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Nothing Like a Duke (The Duke's Sons) Mass Market Paperback – May 2, 2017
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"The fourth expertly crafted book in Ashford's the Duke's Sons series, following Lord Sebastian's Secret
(2017), is another triumph of nuanced characterization and sparkling wit." - Booklist
"Satisfying . . . Ashford's knack for expressing modern-feeling relationship dynamics while never stepping out of period makes this story especially easy to enjoy. " - Publishers Weekly STARRED review
"A fun book, well worth reading." - Kirkus
"Ashford charms readers with an original love story with a fresh and feminist twist: a heroine who can rescue herself when there's a hero around who's willing to save her." - RT Book Reviews
"Jane Ashford absolutely delights." - Night Owl Reviews TOP PICK
"Filled with wit and charm . . . highly recommend." - Fresh Fiction
About the Author
Jane Ashford discovered Georgette Heyer in junior high school and was captivated by the glittering world and witty language of Regency England. That delight led her to study English literature and travel widely in Britain and Europe. Her historical and contemporary romances have been published in Sweden, Italy, England, Denmark, France, Russia, Latvia, and Spain as well as the United States. Her website is janeashford.com and her Facebook page is facebook.com/pages/Jane-Ashford/154028944714495?ref=hl
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I liked Flora and Robert. They had excellent chemistry and their banter was feisty and intelligent. Sadly, we didn't get a lot of scenes with the two of them together and that's where I started to get bored. There are sooooooo many characters in this story and most of them were bland. Flora and Robert definitely stand out. I'm not sure what was going on with the dog...
Plot wise, I was expecting a lot of threads to follow, yet there weren't that many. It seemed like certain characters were given small scenes to add depth; for me, it just added confusion. The conflict was boring and also felt forced, especially at the ending scene.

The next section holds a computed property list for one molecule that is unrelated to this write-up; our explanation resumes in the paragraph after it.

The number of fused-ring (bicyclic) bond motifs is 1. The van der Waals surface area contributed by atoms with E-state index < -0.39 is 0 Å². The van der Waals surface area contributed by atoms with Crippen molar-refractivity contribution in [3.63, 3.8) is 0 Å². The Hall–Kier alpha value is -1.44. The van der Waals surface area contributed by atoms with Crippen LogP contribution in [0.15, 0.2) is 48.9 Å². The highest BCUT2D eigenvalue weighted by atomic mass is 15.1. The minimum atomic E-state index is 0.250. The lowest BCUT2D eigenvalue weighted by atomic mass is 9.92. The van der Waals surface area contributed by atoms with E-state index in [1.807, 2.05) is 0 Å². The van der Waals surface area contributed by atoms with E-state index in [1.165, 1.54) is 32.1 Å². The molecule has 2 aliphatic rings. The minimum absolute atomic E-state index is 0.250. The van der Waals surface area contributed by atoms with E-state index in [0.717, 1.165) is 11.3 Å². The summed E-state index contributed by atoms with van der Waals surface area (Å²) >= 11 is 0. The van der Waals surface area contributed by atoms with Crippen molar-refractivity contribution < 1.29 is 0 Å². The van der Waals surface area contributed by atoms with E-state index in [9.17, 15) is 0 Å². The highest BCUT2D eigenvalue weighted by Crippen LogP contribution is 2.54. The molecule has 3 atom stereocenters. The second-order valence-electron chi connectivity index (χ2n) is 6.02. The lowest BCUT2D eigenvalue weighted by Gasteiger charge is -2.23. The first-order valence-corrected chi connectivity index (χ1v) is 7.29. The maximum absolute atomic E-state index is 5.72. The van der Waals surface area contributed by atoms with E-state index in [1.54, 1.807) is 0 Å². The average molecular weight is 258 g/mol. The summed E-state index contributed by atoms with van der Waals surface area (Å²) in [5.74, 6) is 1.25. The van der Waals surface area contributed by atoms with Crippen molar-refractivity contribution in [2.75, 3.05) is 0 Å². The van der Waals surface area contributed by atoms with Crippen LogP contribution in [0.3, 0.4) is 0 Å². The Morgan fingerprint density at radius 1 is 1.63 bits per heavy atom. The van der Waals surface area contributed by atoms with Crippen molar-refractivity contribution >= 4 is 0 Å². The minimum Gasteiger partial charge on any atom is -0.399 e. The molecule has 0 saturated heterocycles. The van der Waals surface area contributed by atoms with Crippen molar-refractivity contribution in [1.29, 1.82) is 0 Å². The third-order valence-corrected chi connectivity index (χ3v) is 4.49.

Overall, I liked the premise, but struggled with the execution. I doubt I'll be reading any other books in the series.
**Huge thanks to Sourcebooks Casablanca for providing the arc free of charge**
I love the writing style of Jane Ashford she's focused on the romance and the character building and does so in a way that is funny, romantic, and heartfelt. Both characters balance each other out and bring out the qualities they never thought they had. Robert is the pink of the ton very popular, fashionable and very sociable. Flora is a bluestocking who spent most of her life living up the the standards of her father who never got the boy he wanted. Flora never learned to socialize, she sees these girls act dumb and it irks her to no end that they do that and that men expect their women to act that way. There is no place in Flora's world for stupidity and no love for the high society that rejected her mother for marrying a poor scholar. But Robert changed her perspective on things he made her think things were possible and that she was willing to try going into society.